From what I had heard and read about the learning theories I understood that they are like books. Although there are some set genres (as romance, detective story or historical novel), despite the fact that books written in one genre are similar, each one is unique and each one differs; even if only in one small detail. Learning theories may be based on certain common psychological knowledge and experience but they differ in each learner. It is the learner who creates his/her learning theory and it is such one that suits his needs best.
From the professional point of view we know that the learning theories are based one several psychological notions.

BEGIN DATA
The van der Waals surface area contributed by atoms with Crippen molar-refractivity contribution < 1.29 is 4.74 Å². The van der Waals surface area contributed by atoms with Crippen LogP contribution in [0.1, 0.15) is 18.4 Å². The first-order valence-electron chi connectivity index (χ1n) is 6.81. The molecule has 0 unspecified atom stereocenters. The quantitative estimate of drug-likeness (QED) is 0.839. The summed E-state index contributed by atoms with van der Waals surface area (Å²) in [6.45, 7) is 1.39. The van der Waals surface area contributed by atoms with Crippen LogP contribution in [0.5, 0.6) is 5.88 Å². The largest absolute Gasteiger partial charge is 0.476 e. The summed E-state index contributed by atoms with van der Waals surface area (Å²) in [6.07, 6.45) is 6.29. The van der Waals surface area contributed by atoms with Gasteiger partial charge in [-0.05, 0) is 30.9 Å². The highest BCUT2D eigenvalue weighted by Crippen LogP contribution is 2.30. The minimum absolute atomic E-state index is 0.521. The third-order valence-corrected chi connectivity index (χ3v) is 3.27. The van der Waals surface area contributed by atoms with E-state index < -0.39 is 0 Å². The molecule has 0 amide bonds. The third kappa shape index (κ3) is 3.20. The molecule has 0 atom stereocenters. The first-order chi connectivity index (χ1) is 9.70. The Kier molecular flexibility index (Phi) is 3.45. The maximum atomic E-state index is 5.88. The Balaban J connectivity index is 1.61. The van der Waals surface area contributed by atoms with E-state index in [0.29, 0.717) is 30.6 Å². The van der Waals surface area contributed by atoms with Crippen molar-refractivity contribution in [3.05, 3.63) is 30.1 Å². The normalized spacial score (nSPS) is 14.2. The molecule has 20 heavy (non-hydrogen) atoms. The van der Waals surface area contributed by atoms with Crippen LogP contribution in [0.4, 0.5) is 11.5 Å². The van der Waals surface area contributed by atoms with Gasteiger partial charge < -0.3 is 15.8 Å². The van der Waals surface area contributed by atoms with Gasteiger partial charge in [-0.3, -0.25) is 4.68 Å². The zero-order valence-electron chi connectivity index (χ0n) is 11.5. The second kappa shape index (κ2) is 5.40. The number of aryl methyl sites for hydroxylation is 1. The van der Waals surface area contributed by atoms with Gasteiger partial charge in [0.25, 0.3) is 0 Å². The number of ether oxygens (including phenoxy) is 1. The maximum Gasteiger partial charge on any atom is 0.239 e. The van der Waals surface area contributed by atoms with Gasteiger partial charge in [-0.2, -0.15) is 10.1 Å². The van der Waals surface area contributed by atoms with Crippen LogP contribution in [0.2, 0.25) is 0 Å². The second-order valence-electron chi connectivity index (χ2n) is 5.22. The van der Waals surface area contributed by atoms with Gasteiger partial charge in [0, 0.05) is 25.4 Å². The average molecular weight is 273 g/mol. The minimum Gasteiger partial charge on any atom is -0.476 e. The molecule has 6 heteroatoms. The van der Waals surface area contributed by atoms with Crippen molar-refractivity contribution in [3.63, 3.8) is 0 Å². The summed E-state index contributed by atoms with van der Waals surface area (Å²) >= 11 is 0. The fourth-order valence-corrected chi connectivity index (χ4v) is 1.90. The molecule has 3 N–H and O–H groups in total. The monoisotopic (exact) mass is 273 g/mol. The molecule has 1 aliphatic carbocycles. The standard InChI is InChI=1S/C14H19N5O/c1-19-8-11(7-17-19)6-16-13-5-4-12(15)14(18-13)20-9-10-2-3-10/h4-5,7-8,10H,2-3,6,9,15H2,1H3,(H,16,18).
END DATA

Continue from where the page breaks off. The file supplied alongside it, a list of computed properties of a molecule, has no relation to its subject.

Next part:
Behavioristic and Audiolingual methods are based, more or less, on the same principle; learning by means of habits and imitation and reinforcing the knowledge by means of drills and repetition. I am not saying that learning rules and drilling the grammar is useless but I think, it must be connected with understanding. From my personal experience I know, that when I learnt something by hard without realising what it meant I soon could not remember anything. Learning combined with comprehension does not remove the forgetting, of course, but once having learnt something we understood enables us to withdraw the knowledge better and quicker from our memory. Another matter that confuses me with Behavioristic and Audiolingual methods is the way they treat error correction. We know that errors should be corrected all the time. When learning a foreign language I want to speak correctly but on the other hand, when speaking, permanent error correction makes me feel nervous, embarrassed and puts me off. What is the solution to this problem, I do not know. Perhaps, two different types of classes. One, concentrated on practising grammar exercises with confirming the output by error correction and a second one, communication class, where students discuss some topics without being corrected by the teacher. Only in the end of the class she would tell them the major mistake the students have made.